Wrights Creek

The valley of Wrights Creek offers a large area of easy skiing. It can be entered by the pole line or on either side of the creek as the trees are fairly open. Follow the creek after it leaves the pole line and you will come to a waterfall that tumbles down from a higher level of the valley. The area is usually more sheltered in windy weather. By continuing up the pole line and over the saddle brings you to open undulating slopes. Experienced skiers may head east to access two tributaries of Trapyard Creek or SE to ski down a ridge to an open area before turning left to look into the open Trapyard Valley. It is also possible to climb from Wrights Creek to most parts of the ridge and ski down into Trapyard Creek. This should only be done in clear weather as there are cornices on parts of the ridge and no pole lines.


There is a large open and undulating area on top of the Rams Head ridge that is located south of the Trapyard trail. (Caution: There are no marked trails. Take a map and a compass.) It provides pleasant touring skiing through open trees and it is high enough at 1900m to have good snow and good views in all directions. Although it is on top of the ridge it is usually sheltered in strong NW winds. To access the area ski up Trapyard Creek to a large snowgum in the saddle that is visible all the way from Johnnies Plain. From the saddle turn east and climb a medium slope, heading for a large rock on the skyline. From there it is only a short distance further on to the top. One can ski for about 1km east and descend up to 100m vertical to the south in many places to find hidden valleys and views into the Thredbo Valley from Thredbo to Lake Crackenback. The Trapyard trail can be reached through open trees or a ridge followed down towards Betts Creek is more challenging.

Spencers Creek

(Caution: There are no marked trails.) Spencers Creek is a funnel for the NW winds which howl up the valley. As a result of this the snow cover can be a bit thin in the open and skiing into the wind quite uncomfortable. There is usually good snow cover and shelter in the trees above the valley. The lower western slopes of the valley are best avoided in some places but can be skied easily by keeping near the 1800 m contour. (Note that the NSWSA map shows this as 1700 m in error). On the eastern slopes the trees are closer together and the terrain is more difficult. When heading north it is necessary to progressively descend and return to the creek when the terrain ahead gets steep with dense trees. It is actually easier to find your way through the trees when heading to the south. There are some good open areas from near the junction of Spencers Creek and the Snowy River and towards Illawong Lodge and the suspension bridge over the Snowy is a must for the faint-hearted. Return the same way or cross Spencers Creek and follow the Snowy upstream to Charlotte Pass.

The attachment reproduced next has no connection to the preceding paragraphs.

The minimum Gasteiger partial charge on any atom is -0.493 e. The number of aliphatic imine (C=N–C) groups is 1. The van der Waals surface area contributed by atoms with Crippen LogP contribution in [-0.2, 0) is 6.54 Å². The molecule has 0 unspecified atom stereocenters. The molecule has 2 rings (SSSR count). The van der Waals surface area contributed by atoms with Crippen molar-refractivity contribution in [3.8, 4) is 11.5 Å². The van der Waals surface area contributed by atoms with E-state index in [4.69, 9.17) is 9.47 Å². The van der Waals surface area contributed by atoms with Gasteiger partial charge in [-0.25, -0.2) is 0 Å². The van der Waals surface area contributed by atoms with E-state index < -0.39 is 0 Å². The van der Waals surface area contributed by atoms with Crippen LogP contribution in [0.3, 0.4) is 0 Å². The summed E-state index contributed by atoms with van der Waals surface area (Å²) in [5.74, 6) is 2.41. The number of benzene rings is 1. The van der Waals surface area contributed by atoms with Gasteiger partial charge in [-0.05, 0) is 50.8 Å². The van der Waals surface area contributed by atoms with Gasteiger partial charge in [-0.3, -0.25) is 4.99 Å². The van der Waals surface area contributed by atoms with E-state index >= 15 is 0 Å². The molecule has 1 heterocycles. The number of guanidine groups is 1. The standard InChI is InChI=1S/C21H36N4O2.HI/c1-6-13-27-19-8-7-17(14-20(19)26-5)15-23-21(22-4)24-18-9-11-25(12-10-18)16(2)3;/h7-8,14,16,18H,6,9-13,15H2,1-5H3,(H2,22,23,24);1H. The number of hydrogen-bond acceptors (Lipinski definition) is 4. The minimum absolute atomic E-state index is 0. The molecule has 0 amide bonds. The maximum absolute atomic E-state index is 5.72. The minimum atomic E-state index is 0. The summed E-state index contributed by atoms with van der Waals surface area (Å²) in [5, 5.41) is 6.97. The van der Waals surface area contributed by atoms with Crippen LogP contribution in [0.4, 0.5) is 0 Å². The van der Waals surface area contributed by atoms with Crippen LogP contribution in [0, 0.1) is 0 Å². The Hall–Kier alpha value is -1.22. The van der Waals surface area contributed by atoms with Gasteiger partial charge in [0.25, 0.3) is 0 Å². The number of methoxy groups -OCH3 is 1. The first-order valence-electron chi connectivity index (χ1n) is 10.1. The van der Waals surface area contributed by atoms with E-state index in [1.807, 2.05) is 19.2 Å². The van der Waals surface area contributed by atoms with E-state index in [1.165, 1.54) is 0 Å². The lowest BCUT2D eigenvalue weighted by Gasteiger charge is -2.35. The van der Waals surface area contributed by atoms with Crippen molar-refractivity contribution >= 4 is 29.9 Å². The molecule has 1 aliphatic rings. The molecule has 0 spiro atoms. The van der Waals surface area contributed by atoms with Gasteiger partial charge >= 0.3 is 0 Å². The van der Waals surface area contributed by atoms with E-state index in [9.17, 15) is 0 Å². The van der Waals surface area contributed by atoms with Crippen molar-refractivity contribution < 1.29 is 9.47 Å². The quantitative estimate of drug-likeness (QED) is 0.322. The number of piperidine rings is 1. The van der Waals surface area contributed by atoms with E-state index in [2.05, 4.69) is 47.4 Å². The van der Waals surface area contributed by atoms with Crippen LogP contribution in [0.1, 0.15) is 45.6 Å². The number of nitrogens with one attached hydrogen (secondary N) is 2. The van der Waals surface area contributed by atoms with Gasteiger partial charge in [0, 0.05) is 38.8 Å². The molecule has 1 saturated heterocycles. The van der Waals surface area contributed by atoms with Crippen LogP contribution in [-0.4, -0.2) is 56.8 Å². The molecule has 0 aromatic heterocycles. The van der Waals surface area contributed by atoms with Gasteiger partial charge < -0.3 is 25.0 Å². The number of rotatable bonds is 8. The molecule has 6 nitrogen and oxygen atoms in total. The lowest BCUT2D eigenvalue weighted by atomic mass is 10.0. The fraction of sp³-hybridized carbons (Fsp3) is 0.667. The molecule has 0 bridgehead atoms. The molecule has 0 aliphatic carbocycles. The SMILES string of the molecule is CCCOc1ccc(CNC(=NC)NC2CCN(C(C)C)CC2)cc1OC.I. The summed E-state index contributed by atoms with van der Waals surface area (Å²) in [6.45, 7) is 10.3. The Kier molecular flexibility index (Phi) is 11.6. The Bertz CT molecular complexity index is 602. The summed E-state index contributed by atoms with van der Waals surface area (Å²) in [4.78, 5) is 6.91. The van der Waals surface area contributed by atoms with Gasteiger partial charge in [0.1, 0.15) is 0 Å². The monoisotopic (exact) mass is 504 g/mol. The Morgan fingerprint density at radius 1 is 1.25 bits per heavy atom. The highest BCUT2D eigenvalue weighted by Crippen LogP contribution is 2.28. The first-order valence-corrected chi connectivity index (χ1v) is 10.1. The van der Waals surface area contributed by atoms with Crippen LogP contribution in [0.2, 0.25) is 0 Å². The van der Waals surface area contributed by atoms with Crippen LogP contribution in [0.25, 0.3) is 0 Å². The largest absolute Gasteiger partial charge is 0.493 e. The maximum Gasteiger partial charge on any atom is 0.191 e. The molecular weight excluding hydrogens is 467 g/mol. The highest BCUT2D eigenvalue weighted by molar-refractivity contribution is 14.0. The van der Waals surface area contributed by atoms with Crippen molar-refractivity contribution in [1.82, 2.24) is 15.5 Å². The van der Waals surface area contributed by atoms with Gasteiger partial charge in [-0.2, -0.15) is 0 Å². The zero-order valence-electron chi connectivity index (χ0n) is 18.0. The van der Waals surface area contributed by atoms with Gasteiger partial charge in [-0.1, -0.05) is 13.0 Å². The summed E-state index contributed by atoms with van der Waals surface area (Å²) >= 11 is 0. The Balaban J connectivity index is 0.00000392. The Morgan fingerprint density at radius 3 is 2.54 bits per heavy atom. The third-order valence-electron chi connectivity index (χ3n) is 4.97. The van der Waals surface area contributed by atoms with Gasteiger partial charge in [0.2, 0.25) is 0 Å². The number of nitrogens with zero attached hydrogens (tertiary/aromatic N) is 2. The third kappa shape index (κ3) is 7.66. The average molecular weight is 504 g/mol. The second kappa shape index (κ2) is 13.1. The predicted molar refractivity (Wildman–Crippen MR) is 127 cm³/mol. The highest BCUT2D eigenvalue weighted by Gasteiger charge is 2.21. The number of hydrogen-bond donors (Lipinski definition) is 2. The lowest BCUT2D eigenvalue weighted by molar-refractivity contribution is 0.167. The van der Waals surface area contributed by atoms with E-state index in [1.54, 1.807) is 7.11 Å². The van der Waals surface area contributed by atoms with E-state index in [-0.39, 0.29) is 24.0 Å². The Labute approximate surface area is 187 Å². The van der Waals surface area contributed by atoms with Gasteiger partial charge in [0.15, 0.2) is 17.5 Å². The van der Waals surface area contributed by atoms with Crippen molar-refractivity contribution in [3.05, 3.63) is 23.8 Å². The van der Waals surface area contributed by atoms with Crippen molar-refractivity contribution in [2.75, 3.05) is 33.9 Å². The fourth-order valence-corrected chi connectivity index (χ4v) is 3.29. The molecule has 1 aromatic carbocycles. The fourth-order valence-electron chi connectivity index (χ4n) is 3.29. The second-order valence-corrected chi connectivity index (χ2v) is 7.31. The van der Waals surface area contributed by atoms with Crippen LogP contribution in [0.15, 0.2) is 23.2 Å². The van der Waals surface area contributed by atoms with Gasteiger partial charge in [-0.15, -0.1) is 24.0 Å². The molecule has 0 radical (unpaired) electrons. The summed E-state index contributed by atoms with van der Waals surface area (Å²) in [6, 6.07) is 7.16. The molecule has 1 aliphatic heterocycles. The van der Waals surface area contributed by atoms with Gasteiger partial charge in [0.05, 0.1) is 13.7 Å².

Mt  Stillwell

(Caution: The only marked trail is from the village to the saddle east of Stillwell.) Mt Stillwell is the starting point for open easy touring towards the top of the Thredbo chairlifts. There is a pleasant run from the top of Stillwell down to Foremans Hut chimney, then climb back to Charlotte Pass. There is a good telemark slope from the top of Little Stillwell down to Wrights Creek.

Mt Guthrie

(Caution: There are no marked trails.) A nice easy run for the first afternoon out is to start at Charlotte Pass and traverse around to the saddle or the trig and back home. For a day trip, ski from the trig  down the ridge to the junction of Spencers Creek with the Snowy River. The top of the ridge is made impassable with rocks and trees so detour to the west where necessary. It is possible to ski from the top of Guthrie for a tree run down to the Snowy. Good snow can often be found on a steep slope into Spencers Creek from a point NE from the trig and on all the steep eastern slopes of the ridge.